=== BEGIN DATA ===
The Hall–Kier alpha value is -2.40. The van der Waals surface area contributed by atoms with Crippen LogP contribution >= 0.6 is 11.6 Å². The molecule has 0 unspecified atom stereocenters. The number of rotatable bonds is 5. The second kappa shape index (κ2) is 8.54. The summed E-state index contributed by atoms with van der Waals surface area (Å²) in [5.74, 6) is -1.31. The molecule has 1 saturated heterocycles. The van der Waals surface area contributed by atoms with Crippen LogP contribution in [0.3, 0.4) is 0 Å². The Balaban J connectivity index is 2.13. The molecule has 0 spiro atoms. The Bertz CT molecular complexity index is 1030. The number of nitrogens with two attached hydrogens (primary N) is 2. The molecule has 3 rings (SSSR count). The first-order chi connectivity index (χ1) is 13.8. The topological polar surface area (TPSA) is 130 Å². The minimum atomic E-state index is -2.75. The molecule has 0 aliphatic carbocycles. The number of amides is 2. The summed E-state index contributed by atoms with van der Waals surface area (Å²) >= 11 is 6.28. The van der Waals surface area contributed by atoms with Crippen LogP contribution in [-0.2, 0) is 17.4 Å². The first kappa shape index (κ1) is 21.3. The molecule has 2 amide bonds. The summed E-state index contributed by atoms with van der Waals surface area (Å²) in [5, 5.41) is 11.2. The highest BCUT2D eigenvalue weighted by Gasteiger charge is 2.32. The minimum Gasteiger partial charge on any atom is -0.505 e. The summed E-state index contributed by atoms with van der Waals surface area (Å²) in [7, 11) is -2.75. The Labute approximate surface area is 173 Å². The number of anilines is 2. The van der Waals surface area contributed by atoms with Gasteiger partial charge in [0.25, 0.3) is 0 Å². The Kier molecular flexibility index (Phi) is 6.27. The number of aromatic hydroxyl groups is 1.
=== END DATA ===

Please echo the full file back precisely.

The Hall–Kier alpha value is -2.40. The van der Waals surface area contributed by atoms with Crippen LogP contribution >= 0.6 is 11.6 Å². The molecule has 0 unspecified atom stereocenters. The number of rotatable bonds is 5. The second kappa shape index (κ2) is 8.54. The summed E-state index contributed by atoms with van der Waals surface area (Å²) in [5.74, 6) is -1.31. The molecule has 1 saturated heterocycles. The van der Waals surface area contributed by atoms with Crippen LogP contribution in [0.3, 0.4) is 0 Å². The Balaban J connectivity index is 2.13. The molecule has 0 spiro atoms. The Bertz CT molecular complexity index is 1030. The number of nitrogens with two attached hydrogens (primary N) is 2. The molecule has 3 rings (SSSR count). The first-order chi connectivity index (χ1) is 13.8. The topological polar surface area (TPSA) is 130 Å². The minimum atomic E-state index is -2.75. The molecule has 0 aliphatic carbocycles. The number of amides is 2. The summed E-state index contributed by atoms with van der Waals surface area (Å²) >= 11 is 6.28. The van der Waals surface area contributed by atoms with Crippen LogP contribution in [-0.2, 0) is 17.4 Å². The first kappa shape index (κ1) is 21.3. The molecule has 2 amide bonds. The summed E-state index contributed by atoms with van der Waals surface area (Å²) in [5, 5.41) is 11.2. The highest BCUT2D eigenvalue weighted by Gasteiger charge is 2.32. The minimum Gasteiger partial charge on any atom is -0.505 e. The summed E-state index contributed by atoms with van der Waals surface area (Å²) in [7, 11) is -2.75. The Labute approximate surface area is 173 Å². The number of anilines is 2. The van der Waals surface area contributed by atoms with Gasteiger partial charge in [0.25, 0.3) is 0 Å². The Kier molecular flexibility index (Phi) is 6.27. The number of aromatic hydroxyl groups is 1.